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Author Topic: Expanding our chord “colour pallet” with Modal Interchange (Borrowed chord)  (Read 374 times)
wkmt
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« on: July 14, 2017, 11:32:06 AM »

Gisela Paterno, our Senior Composition teacher, talks about the famous borrowed chord and how to implement it when composing as increasing the harmonisation resources.

Read the full article here:

http://www.piano-composer-teacher-london.co.uk/single-post/Modal-interchange-or-borrowed-chord


WKMT Ltd.
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keypeg
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« Reply #1 on: July 14, 2017, 08:56:03 PM »

It would be interesting to hear from musicians working on the area of jazz and similar.  I have a feeling that alternate chords are not seen in these terms.  The diatonic type of view, which we generally see in these essays, is a kind of traditional theory that I first learned when starting out, where the theory books themselves warn in small print that it is a simplified view belonging to a Baroque and Common Practice era, which in itself is extremely simplified.
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wkmt
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« Reply #2 on: July 16, 2017, 11:39:26 AM »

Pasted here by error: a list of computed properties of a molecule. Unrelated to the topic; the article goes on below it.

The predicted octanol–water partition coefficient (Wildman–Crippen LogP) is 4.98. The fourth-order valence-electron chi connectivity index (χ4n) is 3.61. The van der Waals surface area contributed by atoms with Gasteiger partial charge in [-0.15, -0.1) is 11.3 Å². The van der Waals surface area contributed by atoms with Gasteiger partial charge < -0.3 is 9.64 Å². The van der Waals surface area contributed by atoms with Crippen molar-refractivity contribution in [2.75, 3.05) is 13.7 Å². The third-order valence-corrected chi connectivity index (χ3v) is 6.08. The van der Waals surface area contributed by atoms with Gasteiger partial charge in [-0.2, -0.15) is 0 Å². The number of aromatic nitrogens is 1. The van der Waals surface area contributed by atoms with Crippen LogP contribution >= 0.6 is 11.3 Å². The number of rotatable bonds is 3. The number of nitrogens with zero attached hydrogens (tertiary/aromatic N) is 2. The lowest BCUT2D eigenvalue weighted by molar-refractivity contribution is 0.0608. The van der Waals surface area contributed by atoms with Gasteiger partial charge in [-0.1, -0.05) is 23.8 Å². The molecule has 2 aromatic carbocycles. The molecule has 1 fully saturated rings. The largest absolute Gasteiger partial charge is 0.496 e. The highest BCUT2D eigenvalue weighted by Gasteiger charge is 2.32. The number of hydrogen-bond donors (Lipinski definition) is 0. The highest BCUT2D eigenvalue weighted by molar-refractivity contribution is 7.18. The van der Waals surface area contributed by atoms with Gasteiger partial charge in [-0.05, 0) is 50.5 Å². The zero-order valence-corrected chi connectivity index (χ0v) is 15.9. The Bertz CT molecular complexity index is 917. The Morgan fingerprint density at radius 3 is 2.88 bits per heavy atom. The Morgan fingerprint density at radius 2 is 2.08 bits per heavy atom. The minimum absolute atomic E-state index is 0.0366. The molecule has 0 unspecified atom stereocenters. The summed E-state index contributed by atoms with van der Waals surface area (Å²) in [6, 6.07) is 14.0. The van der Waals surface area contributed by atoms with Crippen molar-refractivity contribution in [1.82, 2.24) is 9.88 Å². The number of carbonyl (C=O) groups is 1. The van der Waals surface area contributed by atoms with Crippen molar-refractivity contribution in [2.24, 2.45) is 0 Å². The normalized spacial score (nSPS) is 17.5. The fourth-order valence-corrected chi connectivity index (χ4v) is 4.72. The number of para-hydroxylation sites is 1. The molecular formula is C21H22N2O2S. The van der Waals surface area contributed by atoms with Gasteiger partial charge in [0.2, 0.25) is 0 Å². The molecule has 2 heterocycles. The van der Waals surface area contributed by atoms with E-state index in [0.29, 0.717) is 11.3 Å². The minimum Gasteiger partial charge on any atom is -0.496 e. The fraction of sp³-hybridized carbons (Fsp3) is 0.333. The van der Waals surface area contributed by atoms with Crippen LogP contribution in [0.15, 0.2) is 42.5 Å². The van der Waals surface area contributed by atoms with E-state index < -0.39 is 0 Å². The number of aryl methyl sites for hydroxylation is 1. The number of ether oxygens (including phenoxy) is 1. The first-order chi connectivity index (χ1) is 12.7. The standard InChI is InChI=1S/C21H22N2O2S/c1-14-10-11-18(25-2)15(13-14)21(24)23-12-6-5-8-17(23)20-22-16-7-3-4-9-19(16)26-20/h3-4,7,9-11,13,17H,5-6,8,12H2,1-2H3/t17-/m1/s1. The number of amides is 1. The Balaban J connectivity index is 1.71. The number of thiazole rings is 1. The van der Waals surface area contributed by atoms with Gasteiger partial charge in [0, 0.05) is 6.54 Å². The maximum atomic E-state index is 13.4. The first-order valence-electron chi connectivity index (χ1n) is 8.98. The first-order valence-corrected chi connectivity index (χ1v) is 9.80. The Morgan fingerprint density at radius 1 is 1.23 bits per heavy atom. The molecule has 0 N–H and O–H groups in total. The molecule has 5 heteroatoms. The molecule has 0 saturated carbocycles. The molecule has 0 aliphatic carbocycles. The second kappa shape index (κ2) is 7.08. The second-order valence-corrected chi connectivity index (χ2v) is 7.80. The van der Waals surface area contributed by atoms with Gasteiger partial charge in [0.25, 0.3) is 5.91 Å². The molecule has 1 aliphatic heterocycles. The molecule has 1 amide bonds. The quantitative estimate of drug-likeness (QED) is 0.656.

That's very true! We are trying hard to keep up with providing resources on that field. You will see some coming from us very soon.
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keypeg
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« Reply #3 on: July 16, 2017, 05:16:18 PM »

That's very true! We are trying hard to keep up with providing resources on that field. You will see some coming from us very soon.
To be honest, I would be interested in hearing from musicians who teach and play jazz, HERE.  I can understand the write-up, which is diatonic-based.   I have a strong feeling that this is not how musicians working in that genre think.  It feels complicated and contrived.  While I have studied a bit in this area, I don't have the expertise to go further than this hunch.

I've changed the title in the hope that someone from the jazz community could pop in, since the original title would probably appear unfamiliar.
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wkmt
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« Reply #4 on: July 20, 2017, 03:57:46 PM »

It would be interesting to hear from musicians working on the area of jazz and similar.  I have a feeling that alternate chords are not seen in these terms.  The diatonic type of view, which we generally see in these essays, is a kind of traditional theory that I first learned when starting out, where the theory books themselves warn in small print that it is a simplified view belonging to a Baroque and Common Practice era, which in itself is extremely simplified.

i totally agree! Actually, it is wonderful how inspirational Jazz Harmonies for any kind of composition student. They should never be missed.
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